Partner channel incentives are used to drive behavior—either to establish new behaviors, curb old ones, or shift partners into a new practice. Incentives can also be used to address deficiencies in your business value proposition. The best incentives do both.
Imagine that your company manufactures ice cream. If your product isn’t selling well, you might consider offering a promotion on your brand of ice cream at the grocery store. A customer might purchase your brand rather than a competitor’s because of the reduced price. If your brand of ice cream tastes better than the brand the customer normally buys, they may continue to purchase your product even after the promotion is over. In this case, the incentive was successful; you’ve changed a behavior. However, if your discounted ice cream isn’t any better than other brands (in other words, doesn’t have a strong value proposition), chances are that the customer will try the very next ice cream that goes on sale. There, the incentive failed; the behavior did not change.
"The same principle works for partner channel incentives—your partners will go after the latest incentive temporarily, unless your incentives can establish a behavior that in turn becomes a habit and develops loyal partners."
What is a sales channel incentive?
Channel incentives are business investments that aim to drive partner behavior. True incentives are always performance-based and aim to improve the mix, reach, or yield of your partner base. Incentives are not payment types; so beware of so-called “incentives” functioning as payment. These common incentives may reward an existing habit or be embedded as part of the program. True channel incentives, by contrast, reward partners for changing their behavior, and ideally are not needed after behaviors are established.
Let’s return to our ice cream example. If you as an ice cream manufacturer offer an incentive to an ice cream re-seller, and that re-seller can make more money through your incentives than with your competitors, they’ll be more likely to promote and strategically place your ice cream above others, essentially shifting their behavior. This results in increased demand and revenue for both you and your re-seller.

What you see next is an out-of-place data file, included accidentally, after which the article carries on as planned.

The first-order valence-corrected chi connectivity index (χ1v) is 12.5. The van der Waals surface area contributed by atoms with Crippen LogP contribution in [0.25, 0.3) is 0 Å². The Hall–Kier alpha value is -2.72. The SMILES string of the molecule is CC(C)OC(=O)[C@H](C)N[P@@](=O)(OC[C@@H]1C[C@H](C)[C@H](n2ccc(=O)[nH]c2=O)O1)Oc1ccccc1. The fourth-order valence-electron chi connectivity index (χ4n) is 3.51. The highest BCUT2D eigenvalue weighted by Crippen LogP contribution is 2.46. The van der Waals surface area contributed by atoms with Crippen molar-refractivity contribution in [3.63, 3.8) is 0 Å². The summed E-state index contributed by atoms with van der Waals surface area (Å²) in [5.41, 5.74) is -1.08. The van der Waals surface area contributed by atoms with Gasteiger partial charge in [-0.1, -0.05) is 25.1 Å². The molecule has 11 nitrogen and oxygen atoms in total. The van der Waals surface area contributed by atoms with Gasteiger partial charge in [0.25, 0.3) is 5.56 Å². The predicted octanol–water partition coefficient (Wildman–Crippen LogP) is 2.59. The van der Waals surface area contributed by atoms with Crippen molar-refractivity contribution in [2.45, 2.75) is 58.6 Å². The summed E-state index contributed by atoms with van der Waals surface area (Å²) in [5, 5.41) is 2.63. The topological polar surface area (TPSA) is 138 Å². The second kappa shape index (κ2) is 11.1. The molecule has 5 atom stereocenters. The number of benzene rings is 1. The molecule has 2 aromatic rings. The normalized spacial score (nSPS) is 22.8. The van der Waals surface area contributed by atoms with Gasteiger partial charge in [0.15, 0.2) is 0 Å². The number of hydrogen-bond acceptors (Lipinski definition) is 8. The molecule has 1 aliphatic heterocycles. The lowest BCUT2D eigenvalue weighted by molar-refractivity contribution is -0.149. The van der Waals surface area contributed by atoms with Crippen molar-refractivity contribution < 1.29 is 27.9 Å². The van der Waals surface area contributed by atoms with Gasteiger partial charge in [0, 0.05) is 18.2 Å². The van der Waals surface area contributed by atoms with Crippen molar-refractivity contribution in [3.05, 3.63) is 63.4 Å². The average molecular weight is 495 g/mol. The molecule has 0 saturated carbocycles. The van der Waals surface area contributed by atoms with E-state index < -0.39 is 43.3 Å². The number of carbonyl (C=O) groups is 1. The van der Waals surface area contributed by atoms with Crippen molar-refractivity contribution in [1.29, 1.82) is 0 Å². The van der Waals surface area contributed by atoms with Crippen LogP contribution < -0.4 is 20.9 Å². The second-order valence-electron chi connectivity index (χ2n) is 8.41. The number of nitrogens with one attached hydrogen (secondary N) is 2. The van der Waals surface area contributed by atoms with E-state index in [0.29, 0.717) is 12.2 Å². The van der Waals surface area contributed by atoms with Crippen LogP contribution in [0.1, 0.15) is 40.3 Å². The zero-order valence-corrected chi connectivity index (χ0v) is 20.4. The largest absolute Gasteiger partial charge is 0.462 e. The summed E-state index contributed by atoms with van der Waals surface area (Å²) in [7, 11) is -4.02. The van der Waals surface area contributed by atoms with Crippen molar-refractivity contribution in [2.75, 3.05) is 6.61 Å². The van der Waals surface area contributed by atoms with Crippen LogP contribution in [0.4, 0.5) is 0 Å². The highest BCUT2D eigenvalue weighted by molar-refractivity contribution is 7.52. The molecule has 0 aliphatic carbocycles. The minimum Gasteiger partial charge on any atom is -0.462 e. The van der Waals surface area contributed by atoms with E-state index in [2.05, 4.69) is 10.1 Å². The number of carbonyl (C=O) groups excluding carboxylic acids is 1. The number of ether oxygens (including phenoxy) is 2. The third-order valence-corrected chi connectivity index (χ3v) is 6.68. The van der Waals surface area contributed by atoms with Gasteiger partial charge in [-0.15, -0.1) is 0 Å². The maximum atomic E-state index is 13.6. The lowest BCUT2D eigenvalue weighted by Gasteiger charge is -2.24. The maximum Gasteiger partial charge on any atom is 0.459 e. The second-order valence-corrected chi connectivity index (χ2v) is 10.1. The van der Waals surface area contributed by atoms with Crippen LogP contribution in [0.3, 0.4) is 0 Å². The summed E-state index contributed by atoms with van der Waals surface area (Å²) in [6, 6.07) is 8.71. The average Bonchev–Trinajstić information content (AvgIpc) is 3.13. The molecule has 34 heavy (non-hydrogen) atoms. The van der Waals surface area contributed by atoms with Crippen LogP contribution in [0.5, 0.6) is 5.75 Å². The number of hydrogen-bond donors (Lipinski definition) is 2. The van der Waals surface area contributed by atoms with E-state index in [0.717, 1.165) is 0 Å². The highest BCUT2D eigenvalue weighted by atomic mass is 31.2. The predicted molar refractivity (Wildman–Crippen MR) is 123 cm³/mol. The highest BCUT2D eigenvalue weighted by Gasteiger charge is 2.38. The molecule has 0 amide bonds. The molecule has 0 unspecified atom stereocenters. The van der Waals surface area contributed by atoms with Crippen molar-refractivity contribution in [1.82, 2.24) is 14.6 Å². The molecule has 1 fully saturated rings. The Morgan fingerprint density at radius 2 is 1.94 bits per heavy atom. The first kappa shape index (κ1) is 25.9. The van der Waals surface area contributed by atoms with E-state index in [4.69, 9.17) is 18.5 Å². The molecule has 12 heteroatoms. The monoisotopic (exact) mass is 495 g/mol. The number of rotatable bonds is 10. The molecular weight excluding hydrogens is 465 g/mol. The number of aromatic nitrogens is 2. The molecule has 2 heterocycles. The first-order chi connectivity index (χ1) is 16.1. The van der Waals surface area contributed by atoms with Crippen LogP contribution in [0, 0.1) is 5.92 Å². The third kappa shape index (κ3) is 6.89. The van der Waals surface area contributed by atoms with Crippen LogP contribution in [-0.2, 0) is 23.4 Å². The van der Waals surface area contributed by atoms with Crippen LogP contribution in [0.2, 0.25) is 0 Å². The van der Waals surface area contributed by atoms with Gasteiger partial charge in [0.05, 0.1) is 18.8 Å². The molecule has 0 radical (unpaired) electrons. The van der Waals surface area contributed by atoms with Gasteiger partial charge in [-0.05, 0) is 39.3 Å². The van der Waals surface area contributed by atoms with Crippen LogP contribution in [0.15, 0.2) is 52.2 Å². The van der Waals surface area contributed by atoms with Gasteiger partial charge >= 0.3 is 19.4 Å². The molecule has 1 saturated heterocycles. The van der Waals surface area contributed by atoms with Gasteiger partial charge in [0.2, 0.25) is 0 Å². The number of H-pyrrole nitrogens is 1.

Types of partner incentives
Rebates are the vanilla ice cream of incentives; they’re something most companies provide. Rebates target specific products at specific moments. They’re strategic, volume-driven promotions that encourage partners to sell more product because they get a percentage of the sale back.
2. Deal registration
Deal registration allows you to see and analyze behavior that constitutes a good sales cycle. It is best used when market momentum isn't in your favor. Deal registration rewards a partner for early identification of opportunity, and then pays the partner a set percentage of every deal registered or closed by that partner. Getting early insight into the sales cycle can help you manage direct and indirect pipeline and drives accountability for those registering the sale. In our ice cream scenario, if you as a re-seller identify potential ice cream customers and register them, you can get paid if that customer ends up buying your ice cream.
3. Staffing/embedded headcount
Embedded headcount helps offset staffing costs by paying for partners to hire certain roles after the partner company achieves a specified metric—training certifications, for example. In the ice cream world, this might involve a reseller taking advantage of your staffing incentive to hire personnel to ensure proper marketing of your product.
4. Fees & activity-based incentives
Activity-based incentives reward partners for taking on activities that you can’t or don’t want to do yourself. You might use an activity-based incentive to pay a partner to manage your contracts with grocery stores that stock your ice cream brand.
5. MDF (marketing development funds) and COOP (cooperative marketing funds)